|03/01/21 16:36:58 UTC|
Mid air re-fueling training
|02/26/21 18:37:21 UTC|
(Corrected) R135 COBRA55 (62-4129) transiting southern WI
|02/26/21 18:35:29 UTC|
KC135 COBRA55 (62-4129) transiting southwest WI
|02/25/21 20:20:31 UTC|
MASH82 20 min out looking for parking with one writeup
|02/25/21 18:52:01 UTC|
air/air chat and heading for the tanker KC135 just left Grissom on flightradar
|02/14/21 02:49:06 UTC|
|02/12/21 07:43:49 UTC|
|02/12/21 07:41:41 UTC|
|02/12/21 07:40:05 UTC|
|02/12/21 07:38:31 UTC|
|02/12/21 07:31:27 UTC|
|02/12/21 07:29:55 UTC|
I've assembled the parts, the software (all free & not customized) and in a few hours had myself a functioning standalone
Mode-S / ADS-B Mapping system on a 7" TFT screen. This was built using a cheap RTL-Dongle, Raspberry Pi computer,
and a 7" TFT Touchscreen display. If you wanted you could put this in a small enclosure and mount it in your car.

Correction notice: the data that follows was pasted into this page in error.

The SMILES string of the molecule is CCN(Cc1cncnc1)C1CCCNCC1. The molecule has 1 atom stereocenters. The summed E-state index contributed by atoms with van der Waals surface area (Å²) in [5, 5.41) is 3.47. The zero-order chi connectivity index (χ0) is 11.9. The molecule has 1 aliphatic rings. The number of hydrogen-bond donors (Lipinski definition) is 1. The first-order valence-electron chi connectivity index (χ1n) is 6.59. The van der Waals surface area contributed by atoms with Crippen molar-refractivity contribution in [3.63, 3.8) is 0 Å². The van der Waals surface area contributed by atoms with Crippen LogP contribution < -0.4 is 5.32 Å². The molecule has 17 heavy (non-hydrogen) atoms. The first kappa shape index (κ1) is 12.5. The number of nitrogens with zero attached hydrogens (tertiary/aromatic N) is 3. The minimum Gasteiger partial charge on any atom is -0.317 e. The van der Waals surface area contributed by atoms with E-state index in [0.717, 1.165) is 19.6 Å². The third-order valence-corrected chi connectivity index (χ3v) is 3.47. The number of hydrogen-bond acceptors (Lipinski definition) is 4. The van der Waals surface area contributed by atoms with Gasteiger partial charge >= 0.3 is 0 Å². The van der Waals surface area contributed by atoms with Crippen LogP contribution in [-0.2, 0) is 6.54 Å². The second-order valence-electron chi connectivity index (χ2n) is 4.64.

First came Car Radios, then Mobile Scanners, and now a Mobile Aircraft Radar System for your car!
Basically all I've done is connect a Dongle capable of receiving 1090 MHz Mode-S aircraft signals to a Raspberry Pi. Then attached a small 7" display. If you didn't mind having a keyboard and mouse in your car, you could eliminate the touch portion of the screen and save yourself a ton of software nightmares!
This project is a bit more complex to explain than my past series of Raspberry Pi projects. This is due mostly to the 7" touchscreen display I had used. The "touch" hardward will NOT work with the current Raspbian operating system and requires compiling the Raspberry's Kernal which is a 12 hour process! Since I had been working with this touch screen for another project I happened to have an SD card with the correct setup laying around.
If there is considerable interest I'll put step-by-step instructions on the website. Below is a video I made of the functioning system. You can see the demo on my YouTube video by Clicking Here
Or just watch it here:
The HTML (web page code) I'm using in this project was originally designed to be displayed on a "real" full size monitor. With a bit of HTML programming, the map and data could easily be made to look a lot better on the smaller screen. But for "out of the box" software and a bit of playing it was a fun project that has some neat possibilities.....
I hope you've enjoyed this article.